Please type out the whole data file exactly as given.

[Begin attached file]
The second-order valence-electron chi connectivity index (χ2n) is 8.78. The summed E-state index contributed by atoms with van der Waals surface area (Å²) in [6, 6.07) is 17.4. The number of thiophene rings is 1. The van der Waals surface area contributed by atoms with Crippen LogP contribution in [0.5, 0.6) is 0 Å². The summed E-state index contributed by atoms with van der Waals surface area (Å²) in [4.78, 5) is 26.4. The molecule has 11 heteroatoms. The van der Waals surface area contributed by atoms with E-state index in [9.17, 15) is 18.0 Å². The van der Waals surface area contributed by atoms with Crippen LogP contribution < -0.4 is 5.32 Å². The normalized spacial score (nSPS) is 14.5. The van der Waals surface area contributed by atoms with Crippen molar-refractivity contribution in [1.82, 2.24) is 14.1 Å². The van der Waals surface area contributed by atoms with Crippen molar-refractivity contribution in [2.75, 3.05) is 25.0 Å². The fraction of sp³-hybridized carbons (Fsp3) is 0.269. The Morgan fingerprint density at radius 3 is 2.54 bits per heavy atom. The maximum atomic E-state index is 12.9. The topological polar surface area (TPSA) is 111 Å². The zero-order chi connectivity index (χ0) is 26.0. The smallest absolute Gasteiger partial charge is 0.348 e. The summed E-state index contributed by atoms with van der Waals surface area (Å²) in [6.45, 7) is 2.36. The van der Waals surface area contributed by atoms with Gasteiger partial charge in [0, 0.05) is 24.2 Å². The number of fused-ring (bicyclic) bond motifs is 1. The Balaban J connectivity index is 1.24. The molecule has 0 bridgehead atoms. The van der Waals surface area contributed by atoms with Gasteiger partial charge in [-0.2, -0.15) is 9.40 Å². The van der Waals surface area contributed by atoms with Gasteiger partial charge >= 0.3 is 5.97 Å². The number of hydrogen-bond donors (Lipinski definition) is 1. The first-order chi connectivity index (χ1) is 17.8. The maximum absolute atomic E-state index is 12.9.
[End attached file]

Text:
The second-order valence-electron chi connectivity index (χ2n) is 8.78. The summed E-state index contributed by atoms with van der Waals surface area (Å²) in [6, 6.07) is 17.4. The number of thiophene rings is 1. The van der Waals surface area contributed by atoms with Crippen LogP contribution in [0.5, 0.6) is 0 Å². The summed E-state index contributed by atoms with van der Waals surface area (Å²) in [4.78, 5) is 26.4. The molecule has 11 heteroatoms. The van der Waals surface area contributed by atoms with E-state index in [9.17, 15) is 18.0 Å². The van der Waals surface area contributed by atoms with Crippen LogP contribution < -0.4 is 5.32 Å². The normalized spacial score (nSPS) is 14.5. The van der Waals surface area contributed by atoms with Crippen molar-refractivity contribution in [1.82, 2.24) is 14.1 Å². The van der Waals surface area contributed by atoms with Crippen molar-refractivity contribution in [2.75, 3.05) is 25.0 Å². The fraction of sp³-hybridized carbons (Fsp3) is 0.269. The Morgan fingerprint density at radius 3 is 2.54 bits per heavy atom. The maximum atomic E-state index is 12.9. The topological polar surface area (TPSA) is 111 Å². The zero-order chi connectivity index (χ0) is 26.0. The smallest absolute Gasteiger partial charge is 0.348 e. The summed E-state index contributed by atoms with van der Waals surface area (Å²) in [6.45, 7) is 2.36. The van der Waals surface area contributed by atoms with Gasteiger partial charge in [0, 0.05) is 24.2 Å². The number of fused-ring (bicyclic) bond motifs is 1. The Balaban J connectivity index is 1.24. The molecule has 0 bridgehead atoms. The van der Waals surface area contributed by atoms with Gasteiger partial charge in [-0.2, -0.15) is 9.40 Å². The van der Waals surface area contributed by atoms with Gasteiger partial charge >= 0.3 is 5.97 Å². The number of hydrogen-bond donors (Lipinski definition) is 1. The first-order chi connectivity index (χ1) is 17.8. The maximum absolute atomic E-state index is 12.9.